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An imprisoned Saudi writer and a Gambian journalist gunned down for criticising his country's repressive media laws will be honoured at an awards ceremony in New York for defending the right to freedom of expression. Ali Al-Domaini and Deyda Hydara are the recipients of the 2005 PEN/Barbara Goldsmith Freedom to Write Awards.

The two men will be honoured at PEN's annual gala on 20 April 2005 in New York. Established in 1987, the Freedom to Write Awards honour two writers each year who have fought courageously in the face of adversity for the right to freedom of expression.

Of the 37 award winners, 29 were in prison at the time they were honoured. Twenty seven of them have been subsequently released.

Ali Al-Domaini is a prominent writer in Saudi Arabia whose works include three collections of poetry and a novel. On 15 March 2004, he and eleven other leading Saudi intellectuals were arrested for criticising the newly-established National Commission on Human Rights (NCHR) and for planning to set up their own human rights organization.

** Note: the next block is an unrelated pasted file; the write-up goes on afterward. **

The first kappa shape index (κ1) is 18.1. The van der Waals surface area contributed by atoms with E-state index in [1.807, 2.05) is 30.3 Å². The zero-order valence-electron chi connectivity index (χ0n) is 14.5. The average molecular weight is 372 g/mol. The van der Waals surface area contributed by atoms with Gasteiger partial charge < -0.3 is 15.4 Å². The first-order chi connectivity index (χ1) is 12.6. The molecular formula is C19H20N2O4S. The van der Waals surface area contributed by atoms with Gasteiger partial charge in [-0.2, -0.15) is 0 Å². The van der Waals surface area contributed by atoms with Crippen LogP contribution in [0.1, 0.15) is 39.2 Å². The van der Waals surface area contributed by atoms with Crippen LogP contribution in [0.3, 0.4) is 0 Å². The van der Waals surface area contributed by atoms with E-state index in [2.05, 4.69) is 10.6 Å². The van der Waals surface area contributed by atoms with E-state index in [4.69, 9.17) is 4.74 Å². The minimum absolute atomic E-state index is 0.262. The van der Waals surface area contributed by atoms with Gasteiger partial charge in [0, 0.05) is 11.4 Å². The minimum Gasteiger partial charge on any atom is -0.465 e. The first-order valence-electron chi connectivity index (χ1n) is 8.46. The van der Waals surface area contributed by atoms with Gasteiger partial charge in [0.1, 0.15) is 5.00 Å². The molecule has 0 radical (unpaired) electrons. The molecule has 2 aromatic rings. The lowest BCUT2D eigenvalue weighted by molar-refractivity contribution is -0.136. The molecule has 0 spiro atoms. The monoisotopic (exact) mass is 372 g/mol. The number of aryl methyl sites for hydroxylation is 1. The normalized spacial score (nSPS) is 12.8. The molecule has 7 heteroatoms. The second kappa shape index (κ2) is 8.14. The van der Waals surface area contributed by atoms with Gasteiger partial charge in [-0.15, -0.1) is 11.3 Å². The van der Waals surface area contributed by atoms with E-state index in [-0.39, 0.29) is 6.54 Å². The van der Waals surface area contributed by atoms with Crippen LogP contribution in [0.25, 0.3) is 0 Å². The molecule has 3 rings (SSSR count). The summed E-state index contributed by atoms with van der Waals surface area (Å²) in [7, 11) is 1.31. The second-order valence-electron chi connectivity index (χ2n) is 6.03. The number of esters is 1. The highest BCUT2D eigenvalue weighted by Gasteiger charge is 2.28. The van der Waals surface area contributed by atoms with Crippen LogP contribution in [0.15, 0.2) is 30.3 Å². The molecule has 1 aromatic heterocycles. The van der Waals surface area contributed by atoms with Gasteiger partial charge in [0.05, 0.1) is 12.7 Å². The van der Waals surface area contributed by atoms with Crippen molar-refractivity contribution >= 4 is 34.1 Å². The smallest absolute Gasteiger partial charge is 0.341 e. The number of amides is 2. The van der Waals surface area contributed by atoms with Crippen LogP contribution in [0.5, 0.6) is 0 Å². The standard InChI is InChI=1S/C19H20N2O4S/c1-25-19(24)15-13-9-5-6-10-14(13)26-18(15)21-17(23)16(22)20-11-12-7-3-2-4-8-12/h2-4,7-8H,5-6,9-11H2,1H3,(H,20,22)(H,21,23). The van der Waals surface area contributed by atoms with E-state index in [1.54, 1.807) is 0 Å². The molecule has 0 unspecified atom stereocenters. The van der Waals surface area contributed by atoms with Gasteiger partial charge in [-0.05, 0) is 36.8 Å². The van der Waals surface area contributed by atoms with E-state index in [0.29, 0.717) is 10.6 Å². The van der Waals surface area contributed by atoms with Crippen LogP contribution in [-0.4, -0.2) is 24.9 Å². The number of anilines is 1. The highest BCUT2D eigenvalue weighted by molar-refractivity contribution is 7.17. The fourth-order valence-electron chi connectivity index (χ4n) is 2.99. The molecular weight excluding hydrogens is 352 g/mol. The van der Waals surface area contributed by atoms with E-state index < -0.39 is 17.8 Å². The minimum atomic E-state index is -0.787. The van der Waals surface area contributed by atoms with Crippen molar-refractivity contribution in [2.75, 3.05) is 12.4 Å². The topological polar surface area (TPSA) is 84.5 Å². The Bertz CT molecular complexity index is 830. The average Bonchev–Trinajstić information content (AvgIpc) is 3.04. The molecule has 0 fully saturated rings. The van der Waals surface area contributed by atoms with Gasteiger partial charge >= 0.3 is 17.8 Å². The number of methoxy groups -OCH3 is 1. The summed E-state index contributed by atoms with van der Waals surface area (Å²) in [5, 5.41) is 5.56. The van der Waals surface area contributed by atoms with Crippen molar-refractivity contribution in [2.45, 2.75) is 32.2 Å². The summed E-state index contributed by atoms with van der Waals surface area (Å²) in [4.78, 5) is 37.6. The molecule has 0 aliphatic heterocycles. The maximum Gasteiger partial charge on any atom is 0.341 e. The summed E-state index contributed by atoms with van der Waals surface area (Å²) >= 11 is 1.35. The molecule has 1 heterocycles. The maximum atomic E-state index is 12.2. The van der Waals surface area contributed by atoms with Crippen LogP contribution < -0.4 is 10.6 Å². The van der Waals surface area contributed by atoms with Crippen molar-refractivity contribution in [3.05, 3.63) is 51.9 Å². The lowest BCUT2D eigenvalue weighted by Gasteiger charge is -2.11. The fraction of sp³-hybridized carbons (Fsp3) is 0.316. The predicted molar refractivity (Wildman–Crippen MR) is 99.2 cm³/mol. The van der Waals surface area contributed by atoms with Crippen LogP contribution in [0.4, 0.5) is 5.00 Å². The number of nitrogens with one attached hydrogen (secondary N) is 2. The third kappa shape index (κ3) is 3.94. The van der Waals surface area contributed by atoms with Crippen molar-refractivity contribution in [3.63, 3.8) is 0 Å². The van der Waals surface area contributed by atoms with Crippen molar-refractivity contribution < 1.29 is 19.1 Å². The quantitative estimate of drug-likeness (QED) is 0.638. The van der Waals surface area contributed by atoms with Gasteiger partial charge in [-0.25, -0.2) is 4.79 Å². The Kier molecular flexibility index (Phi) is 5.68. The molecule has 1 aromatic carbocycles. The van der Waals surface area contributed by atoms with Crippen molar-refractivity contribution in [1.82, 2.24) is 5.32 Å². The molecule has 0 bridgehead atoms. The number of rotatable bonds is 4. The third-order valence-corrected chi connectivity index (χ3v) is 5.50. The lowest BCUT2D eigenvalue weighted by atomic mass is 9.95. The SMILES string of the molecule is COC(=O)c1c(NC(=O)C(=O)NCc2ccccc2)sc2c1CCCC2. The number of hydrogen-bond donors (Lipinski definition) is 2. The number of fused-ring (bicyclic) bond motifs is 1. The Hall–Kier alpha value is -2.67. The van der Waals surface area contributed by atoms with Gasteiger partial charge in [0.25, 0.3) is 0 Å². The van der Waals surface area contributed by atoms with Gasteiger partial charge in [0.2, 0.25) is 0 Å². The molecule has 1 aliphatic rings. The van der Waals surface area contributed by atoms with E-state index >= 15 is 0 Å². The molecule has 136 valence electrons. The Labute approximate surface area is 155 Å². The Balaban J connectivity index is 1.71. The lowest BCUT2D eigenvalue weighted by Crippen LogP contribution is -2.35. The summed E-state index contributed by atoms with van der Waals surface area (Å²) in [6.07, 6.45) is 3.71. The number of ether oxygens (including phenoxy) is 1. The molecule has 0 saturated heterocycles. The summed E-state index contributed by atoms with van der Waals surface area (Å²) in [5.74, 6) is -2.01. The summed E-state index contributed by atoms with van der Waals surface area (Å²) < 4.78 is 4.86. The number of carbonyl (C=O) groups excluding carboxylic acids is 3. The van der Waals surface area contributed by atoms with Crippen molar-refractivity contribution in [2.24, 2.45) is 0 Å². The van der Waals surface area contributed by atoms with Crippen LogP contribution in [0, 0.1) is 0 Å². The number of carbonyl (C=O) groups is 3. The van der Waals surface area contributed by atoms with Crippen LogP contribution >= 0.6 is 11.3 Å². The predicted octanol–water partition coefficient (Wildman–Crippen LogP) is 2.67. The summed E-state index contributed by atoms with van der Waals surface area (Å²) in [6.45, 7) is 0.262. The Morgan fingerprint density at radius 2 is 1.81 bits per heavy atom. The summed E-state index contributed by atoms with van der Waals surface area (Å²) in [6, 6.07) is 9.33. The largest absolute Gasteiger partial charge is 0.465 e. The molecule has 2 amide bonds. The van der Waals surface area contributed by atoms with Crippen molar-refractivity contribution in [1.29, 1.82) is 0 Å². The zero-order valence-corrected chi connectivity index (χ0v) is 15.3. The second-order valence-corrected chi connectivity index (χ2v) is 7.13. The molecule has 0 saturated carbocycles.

Deyda Hydara, editor and co-founder of "The Point", was shot dead by unidentified gunmen on 16 December 2004. He and other independent journalists had publicly opposed new media laws that were criticised by international press freedom groups as being draconian. Hydara had also published an editorial denouncing the laws the day before he was killed. Hydara was working to establish a new PEN center in the Gambia at the time he was murdered.

For more information, see:

- PEN:
- The Murder of Hydara:
- RSF Report:
- Human Rights Watch Report on Saudi Arabia:

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